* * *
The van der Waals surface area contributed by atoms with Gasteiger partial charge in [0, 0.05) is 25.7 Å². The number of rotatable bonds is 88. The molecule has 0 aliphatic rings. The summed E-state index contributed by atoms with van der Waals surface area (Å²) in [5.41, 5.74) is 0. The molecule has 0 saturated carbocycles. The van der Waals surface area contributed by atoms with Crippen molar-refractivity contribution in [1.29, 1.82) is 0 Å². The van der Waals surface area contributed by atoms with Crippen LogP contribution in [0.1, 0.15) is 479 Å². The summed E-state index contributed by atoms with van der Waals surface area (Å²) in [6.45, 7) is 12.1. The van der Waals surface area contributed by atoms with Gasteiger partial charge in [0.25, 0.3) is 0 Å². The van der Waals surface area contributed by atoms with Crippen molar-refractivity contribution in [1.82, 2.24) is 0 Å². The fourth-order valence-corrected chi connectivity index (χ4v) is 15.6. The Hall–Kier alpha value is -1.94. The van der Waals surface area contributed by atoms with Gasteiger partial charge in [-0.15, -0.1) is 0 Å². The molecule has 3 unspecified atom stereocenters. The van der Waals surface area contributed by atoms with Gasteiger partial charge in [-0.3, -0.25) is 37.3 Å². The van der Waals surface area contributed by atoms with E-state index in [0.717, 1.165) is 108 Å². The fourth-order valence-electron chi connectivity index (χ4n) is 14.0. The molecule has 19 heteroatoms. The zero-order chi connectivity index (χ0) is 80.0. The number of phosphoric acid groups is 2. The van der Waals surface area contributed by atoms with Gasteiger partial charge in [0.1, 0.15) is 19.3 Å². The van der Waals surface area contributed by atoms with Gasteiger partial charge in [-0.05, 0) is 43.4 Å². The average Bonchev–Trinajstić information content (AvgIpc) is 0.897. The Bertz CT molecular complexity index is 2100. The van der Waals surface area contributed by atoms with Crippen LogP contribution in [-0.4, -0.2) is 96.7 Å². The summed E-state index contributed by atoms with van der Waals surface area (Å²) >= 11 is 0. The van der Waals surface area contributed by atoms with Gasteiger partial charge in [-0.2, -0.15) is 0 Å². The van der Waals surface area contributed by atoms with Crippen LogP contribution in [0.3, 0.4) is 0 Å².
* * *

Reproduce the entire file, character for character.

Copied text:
The van der Waals surface area contributed by atoms with Gasteiger partial charge in [0, 0.05) is 25.7 Å². The number of rotatable bonds is 88. The molecule has 0 aliphatic rings. The summed E-state index contributed by atoms with van der Waals surface area (Å²) in [5.41, 5.74) is 0. The molecule has 0 saturated carbocycles. The van der Waals surface area contributed by atoms with Crippen molar-refractivity contribution in [1.29, 1.82) is 0 Å². The van der Waals surface area contributed by atoms with Crippen LogP contribution in [0.1, 0.15) is 479 Å². The summed E-state index contributed by atoms with van der Waals surface area (Å²) in [6.45, 7) is 12.1. The van der Waals surface area contributed by atoms with Gasteiger partial charge in [0.25, 0.3) is 0 Å². The van der Waals surface area contributed by atoms with Crippen molar-refractivity contribution in [1.82, 2.24) is 0 Å². The fourth-order valence-corrected chi connectivity index (χ4v) is 15.6. The Hall–Kier alpha value is -1.94. The van der Waals surface area contributed by atoms with Gasteiger partial charge in [-0.15, -0.1) is 0 Å². The molecule has 3 unspecified atom stereocenters. The van der Waals surface area contributed by atoms with Gasteiger partial charge in [-0.3, -0.25) is 37.3 Å². The van der Waals surface area contributed by atoms with E-state index in [0.717, 1.165) is 108 Å². The fourth-order valence-electron chi connectivity index (χ4n) is 14.0. The molecule has 19 heteroatoms. The zero-order chi connectivity index (χ0) is 80.0. The number of phosphoric acid groups is 2. The van der Waals surface area contributed by atoms with Gasteiger partial charge in [0.1, 0.15) is 19.3 Å². The van der Waals surface area contributed by atoms with Gasteiger partial charge in [-0.05, 0) is 43.4 Å². The average Bonchev–Trinajstić information content (AvgIpc) is 0.897. The Bertz CT molecular complexity index is 2100. The van der Waals surface area contributed by atoms with Crippen LogP contribution in [-0.4, -0.2) is 96.7 Å². The summed E-state index contributed by atoms with van der Waals surface area (Å²) >= 11 is 0. The van der Waals surface area contributed by atoms with Gasteiger partial charge in [-0.2, -0.15) is 0 Å². The van der Waals surface area contributed by atoms with Crippen LogP contribution in [0.3, 0.4) is 0 Å².